In this digital age, almost everything is being automated—especially in the manufacturing industry. In fact, autonomous technology is already making a massive impact on the supply chain. The use of autonomous robots continues to present promising opportunities for the improvement of the supply chain.
There are still many hurdles to overcome for some industries to implement a fully autonomous supply chain system. But at the rate that autonomous technology is being innovated, it’s not impossible to see a completely autonomous delivery system that is able to work outside of a strictly controlled environment.
But what exactly is the role of autonomous technology in the supply chain?
What Is an Autonomous Supply Chain
Investopedia defines the supply chain as the network between a company and its suppliers. This network includes different people, entities, resources, and activities, which aims to produce and distribute products to buyers. An optimized supply chain helps companies reduce their costs while making the production cycle faster. This helps many businesses remain competitive in the business landscape.
So, what do we mean when we say ‘autonomous supply chain’?
Simply put, the autonomous supply chain pertains to moving goods with very minimal to no human interaction. It also helps achieve inventory accuracy. Autonomous technology is the future of the supply chain, and it can be seen in many stores and warehouses, highways and mines, and last-mile deliveries.
A good example of this is the Belgian brewery De Halve Maan. The company developed a beer pipeline beneath the streets that is able to carry as much as 1,500 gallons of beer to a bottling facility located two miles away at a speed of 12 mph every hour. Aside from being a faster and more efficient way to transport the beer, this move also helped reduce congestion on the city streets.
How Are Robots Being Used in Supply Chains?
Suppliers, carriers, shippers, and others within the supply chain have been taking advantage of autonomous technology for many years to increase their efficiency and safety records. Some systems are even being used to identify the parts required to assemble certain products.
Did you know that most modern cars, SUVs, and trucks are assembled by fully autonomous robots? Likewise, large retailers like Amazon and other large organizations use autonomous technology to pick commodities or parts from smaller containers. This technology also helps these companies package and prepare the products for shipping.
Some of the equipment and components being automated to increase efficiency include:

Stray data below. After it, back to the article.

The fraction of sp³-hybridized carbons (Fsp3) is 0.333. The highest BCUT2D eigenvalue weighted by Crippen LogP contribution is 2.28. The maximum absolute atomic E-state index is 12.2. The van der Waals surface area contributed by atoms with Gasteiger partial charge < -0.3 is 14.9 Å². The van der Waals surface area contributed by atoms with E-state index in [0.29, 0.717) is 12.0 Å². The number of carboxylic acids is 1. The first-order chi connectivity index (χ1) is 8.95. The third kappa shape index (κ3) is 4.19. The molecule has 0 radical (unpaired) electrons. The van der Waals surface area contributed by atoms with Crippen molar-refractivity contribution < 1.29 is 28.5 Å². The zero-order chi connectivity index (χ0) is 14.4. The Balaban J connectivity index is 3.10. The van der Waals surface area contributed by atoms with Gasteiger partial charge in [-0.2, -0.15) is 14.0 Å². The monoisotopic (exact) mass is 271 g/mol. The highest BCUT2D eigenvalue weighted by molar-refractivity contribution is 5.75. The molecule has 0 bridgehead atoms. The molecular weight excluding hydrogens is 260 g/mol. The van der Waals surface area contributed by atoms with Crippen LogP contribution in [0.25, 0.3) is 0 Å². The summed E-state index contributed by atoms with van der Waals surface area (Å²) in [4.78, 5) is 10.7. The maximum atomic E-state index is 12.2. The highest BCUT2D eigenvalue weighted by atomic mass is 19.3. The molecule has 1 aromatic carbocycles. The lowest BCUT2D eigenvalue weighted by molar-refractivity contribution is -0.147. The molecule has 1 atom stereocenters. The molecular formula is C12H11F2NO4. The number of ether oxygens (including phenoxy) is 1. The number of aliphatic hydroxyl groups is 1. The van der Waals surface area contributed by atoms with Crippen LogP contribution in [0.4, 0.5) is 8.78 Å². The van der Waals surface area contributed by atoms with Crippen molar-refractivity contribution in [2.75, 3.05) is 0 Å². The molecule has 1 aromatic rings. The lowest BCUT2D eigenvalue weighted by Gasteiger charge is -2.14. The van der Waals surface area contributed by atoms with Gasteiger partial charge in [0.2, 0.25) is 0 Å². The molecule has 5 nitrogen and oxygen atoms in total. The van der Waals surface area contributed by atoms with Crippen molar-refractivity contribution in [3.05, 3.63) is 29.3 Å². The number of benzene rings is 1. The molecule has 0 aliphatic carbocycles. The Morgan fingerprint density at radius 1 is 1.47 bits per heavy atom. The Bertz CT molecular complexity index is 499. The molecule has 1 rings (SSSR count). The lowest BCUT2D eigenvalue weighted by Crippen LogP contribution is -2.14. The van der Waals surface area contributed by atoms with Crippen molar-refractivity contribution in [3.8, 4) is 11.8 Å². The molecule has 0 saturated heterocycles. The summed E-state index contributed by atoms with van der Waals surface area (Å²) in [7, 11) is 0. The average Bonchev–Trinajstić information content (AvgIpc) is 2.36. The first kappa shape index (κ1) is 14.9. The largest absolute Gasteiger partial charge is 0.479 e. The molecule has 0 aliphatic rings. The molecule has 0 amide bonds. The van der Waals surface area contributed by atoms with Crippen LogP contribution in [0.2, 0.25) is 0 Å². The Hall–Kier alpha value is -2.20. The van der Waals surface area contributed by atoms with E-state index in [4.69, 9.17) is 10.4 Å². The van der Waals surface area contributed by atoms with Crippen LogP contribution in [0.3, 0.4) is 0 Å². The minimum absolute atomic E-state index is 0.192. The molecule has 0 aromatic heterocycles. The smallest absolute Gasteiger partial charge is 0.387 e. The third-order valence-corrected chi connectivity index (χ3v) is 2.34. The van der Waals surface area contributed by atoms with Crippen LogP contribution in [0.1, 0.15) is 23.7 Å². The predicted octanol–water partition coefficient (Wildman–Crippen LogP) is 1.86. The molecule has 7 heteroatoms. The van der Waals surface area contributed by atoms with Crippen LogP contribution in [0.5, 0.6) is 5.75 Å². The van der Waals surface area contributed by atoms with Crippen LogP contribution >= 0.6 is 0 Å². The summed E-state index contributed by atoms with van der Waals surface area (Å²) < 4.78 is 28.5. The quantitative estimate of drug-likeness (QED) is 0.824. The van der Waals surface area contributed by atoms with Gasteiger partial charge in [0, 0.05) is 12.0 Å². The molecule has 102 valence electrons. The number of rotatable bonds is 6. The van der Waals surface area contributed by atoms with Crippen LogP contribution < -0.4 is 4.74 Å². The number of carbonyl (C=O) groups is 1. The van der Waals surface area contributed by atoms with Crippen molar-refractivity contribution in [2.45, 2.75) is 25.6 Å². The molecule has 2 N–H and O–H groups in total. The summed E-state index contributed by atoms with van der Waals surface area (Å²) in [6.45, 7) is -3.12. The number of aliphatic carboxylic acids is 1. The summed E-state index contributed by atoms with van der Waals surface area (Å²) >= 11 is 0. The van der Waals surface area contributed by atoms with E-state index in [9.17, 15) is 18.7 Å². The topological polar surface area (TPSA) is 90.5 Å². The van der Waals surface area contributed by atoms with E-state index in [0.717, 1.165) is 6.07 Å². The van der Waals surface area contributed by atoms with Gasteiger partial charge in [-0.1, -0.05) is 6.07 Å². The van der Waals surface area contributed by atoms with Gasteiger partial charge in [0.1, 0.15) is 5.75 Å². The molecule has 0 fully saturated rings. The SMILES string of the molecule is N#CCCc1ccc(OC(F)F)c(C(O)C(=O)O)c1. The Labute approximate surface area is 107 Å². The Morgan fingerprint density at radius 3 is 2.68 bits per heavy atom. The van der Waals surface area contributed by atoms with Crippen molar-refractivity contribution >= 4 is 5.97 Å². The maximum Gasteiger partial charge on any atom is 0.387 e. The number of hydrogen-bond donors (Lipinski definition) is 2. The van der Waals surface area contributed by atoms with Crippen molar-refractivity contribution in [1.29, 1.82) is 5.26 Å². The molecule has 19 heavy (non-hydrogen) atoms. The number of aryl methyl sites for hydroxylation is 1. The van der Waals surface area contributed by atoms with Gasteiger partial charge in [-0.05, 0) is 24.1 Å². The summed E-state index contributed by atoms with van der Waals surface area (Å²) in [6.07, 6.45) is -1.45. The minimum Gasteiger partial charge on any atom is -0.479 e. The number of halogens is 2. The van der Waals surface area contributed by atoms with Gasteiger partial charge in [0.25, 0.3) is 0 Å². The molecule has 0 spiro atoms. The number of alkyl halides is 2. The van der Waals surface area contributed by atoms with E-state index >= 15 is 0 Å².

● Robotic picking. This includes the use of automated forklifts and other autonomous equipment to pick products from storage.
● Parts picking machines. These machines identify the required components for shipping or assembly by reading barcodes and sensors.
● Transportation equipment. This uses autonomous driving robots to transport supplies and equipment throughout the warehouse. Other industries that may also use this technology include automated last-mile deliveries and freight trains.
Examples of Autonomous Robots
Some examples that make use of autonomous technology include:
● Robot vacuum cleaner
● Autonomous flying machines, such as drones
● Autonomous vehicles
● Baggage handling systems at airports
● Mail sorting systems
● Conveyor systems
● Mining systems
Why We Need Autonomous Robots
Many warehouses today use autonomous mobile robots (AMRs) to help workers meet orders efficiently and quickly. The constant collaboration with AMRs enables workers to work more efficiently and productively. And the fact that finding and training warehouse workers are becoming harder and more expensive makes this technology even more valuable.
The implementation of autonomous robots has many benefits. This includes helping meet the growing needs of many industries, especially e-commerce. Autonomous robots are not just a category of devices. They are also helping define the future of the supply chain by assisting companies in:
● Providing utilization and labor stability
● Reducing long-term costs by improving delivery speed and order fulfillment rates
● Decreasing the frequency of inventory checks
● Reducing error rate, risk rates, and re-work
● Increasing productivity and efficiency
● Improving worker safety in high-risk work environments
● Performing mundane and lower value tasks so humans can focus on more strategic efforts that can’t be automated.
Furthermore, industries that require extreme accuracy and precision may use autonomous technology integrated with STO certified servo motors.
Industrial robots have historically been designed and built to perform a specific function or process. But with the growing market demand and advancement in technology, robotic vendors are racing to bring innovative and advanced functionality to the supply chain. So, the state of innovation in robotic improvement and development will continue to evolve.
In fact, autonomous technology is expected to see strong growth over the next few years, especially within supply chain operations that involve lower value and potentially high-risk or dangerous tasks. For more interesting articles, feel free to go through our page.